scuttle

a kind of a bucket, usually with a wide lip, used for pouring.
Found on https://www.cliffsnotes.com/literature/w/wuthering-heights/study-help/full-

Scuttle

A small opening, or lid thereof, in a ship's deck or hull.
Found on http://en.wikipedia.org/wiki/Glossary_of_nautical_terms

Scuttle

• (v. t.) To sink by making holes through the bottom of; as, to scuttle a ship. • (v. i.) To run with affected precipitation; to hurry; to bustle; to scuddle. • (n.) A wide-mouthed vessel for holding coal: a coal hod. • (n.) A broad, shallow basket. • (v. t.) To cut a hole or holes through the bottom, deck, or sides of (as ...
Found on http://thinkexist.com/dictionary/meaning/scuttle/

scuttle

(1) A small opening or hatch with a movable lid in the deck or hull of a ship. (2) To sink by means of a hole in a ships hull.
Found on http://reservationsbvi.com/thisoldpirate/glossary.html

scuttle

coal scuttle noun container for coal; shaped to permit pouring the coal onto the fire
Found on https://www.encyclo.co.uk/local/20974

Scuttle

[software] Scuttle is a PHP/MySQL-based open source social bookmarking application. It contains code from other PHP-based projects such as Drupal and jQuery. == Functions == Scuttle offers the same functionality as most of the social bookmarking websites such as tagging, RSS, multiple languages and security settings(public and private). It ...
Found on http://en.wikipedia.org/wiki/Scuttle_(software)

Scuttle

Scut'tle intransitive verb [ For scuddle , from scud .] To run with affected precipitation; to hurry; to bustle; to scuddle. « With the first dawn of day, old Janet was scuttling about the house to wake the baron.» Sir W. Scott.
Found on http://www.encyclo.co.uk/webster/S/43

Scuttle

Scut'tle noun [ Anglo-Saxon scutel a dish, platter; confer Icelandic skutill ; both from Latin scutella , dim. of scutra , scuta , a dish or platter; confer scutum a shield. Confer Skillet .] 1. A broad, shallow basket. 2. A wide-mou...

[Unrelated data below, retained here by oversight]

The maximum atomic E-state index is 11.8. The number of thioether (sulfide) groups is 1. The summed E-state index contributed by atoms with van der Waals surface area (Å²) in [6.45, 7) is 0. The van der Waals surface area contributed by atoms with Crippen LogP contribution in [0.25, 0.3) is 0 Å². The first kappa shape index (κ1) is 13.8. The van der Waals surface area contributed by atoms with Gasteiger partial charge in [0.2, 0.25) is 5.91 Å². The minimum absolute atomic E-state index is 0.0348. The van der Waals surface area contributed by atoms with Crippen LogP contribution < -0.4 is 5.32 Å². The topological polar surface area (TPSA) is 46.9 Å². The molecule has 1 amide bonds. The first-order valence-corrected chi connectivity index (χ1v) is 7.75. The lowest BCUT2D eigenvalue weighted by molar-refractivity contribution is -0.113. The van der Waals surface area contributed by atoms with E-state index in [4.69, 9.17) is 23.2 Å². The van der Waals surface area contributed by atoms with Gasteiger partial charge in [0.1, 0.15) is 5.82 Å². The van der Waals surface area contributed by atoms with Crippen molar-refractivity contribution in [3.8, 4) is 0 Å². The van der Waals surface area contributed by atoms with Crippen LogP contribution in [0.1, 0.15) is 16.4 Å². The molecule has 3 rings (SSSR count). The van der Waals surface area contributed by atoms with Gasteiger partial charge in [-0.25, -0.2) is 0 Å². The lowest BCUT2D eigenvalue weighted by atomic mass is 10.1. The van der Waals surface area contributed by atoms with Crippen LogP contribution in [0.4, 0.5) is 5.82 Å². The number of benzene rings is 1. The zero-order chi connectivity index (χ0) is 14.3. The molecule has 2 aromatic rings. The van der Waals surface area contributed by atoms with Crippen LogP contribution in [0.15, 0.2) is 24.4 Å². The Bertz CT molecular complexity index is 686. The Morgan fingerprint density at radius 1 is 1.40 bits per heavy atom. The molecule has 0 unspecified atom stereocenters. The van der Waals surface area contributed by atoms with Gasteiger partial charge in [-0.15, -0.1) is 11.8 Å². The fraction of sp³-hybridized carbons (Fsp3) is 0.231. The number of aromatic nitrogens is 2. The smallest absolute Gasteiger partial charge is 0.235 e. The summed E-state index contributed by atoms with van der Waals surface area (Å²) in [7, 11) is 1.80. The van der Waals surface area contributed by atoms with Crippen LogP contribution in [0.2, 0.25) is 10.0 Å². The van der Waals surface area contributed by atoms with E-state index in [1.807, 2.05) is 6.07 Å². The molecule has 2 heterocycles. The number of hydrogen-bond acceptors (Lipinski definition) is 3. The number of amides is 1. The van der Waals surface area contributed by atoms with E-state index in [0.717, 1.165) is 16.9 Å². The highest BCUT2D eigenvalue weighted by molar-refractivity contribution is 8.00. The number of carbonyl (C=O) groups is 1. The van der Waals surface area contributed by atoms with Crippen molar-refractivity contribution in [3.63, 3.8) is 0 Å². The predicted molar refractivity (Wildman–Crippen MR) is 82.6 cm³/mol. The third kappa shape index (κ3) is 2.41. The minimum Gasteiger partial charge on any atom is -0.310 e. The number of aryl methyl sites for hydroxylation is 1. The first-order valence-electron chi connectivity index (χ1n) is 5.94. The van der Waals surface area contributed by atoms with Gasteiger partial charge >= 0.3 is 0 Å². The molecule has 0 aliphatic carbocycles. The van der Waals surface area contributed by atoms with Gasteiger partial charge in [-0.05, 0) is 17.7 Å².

Found on http://www.encyclo.co.uk/webster/S/43

Scuttle

Scut'tle transitive verb [ imperfect & past participle Scuttled ; present participle & verbal noun Scuttling .] 1. To cut a hole or holes through the bottom, deck, or sides of (as of a ship), for any purpose. 2. To sink b...
Found on http://www.encyclo.co.uk/webster/S/43

Scuttle

A framed opening in a roof used for access to the roof from inside a building.
Found on http://www.areforum.org/up/GeneralStructures/JOIST%20AND%20STRUCTURAL%20GLO

Scuttle

A hatch that provides access to the roof from the interior of the building.
Found on http://www.rbroof.com/glossary-of-terms

Scuttle

A round window in the side or deck of a boat that may be opened to admit light and air, and closed tightly when required.
Found on http://www.sailinglinks.com/glossary.htm

Scuttle

A small opening, or lid thereof, in a ship's deck or hull.
Found on http://en.wikipedia.org/wiki/Glossary_of_nautical_terms

Scuttle

A small opening, or lid thereof, in a ship's deck or hull. To cut a hole in, or sink something.
Found on http://www.translationdirectory.com/glossaries/glossary101.htm

Scuttle

Scuttle is political slang for an undignified withdrawal.
Found on http://www.probertencyclopaedia.com/browse/ZS.HTM

Scuttle

Sink a ship
Found on https://www.piratevoyages.com/pirate-lingo/

scuttle

To deliberately sink a ship by making a hole in the hull.
Found on http://black-bart.co.uk/html/pirate_glossary.html

Scuttle

To make a hole in a ship
Found on http://www.encyclo.co.uk/local/22176

scuttle

[n] - container for coal
Found on http://www.webdictionary.co.uk/definition.php?query=scuttle
No exact match found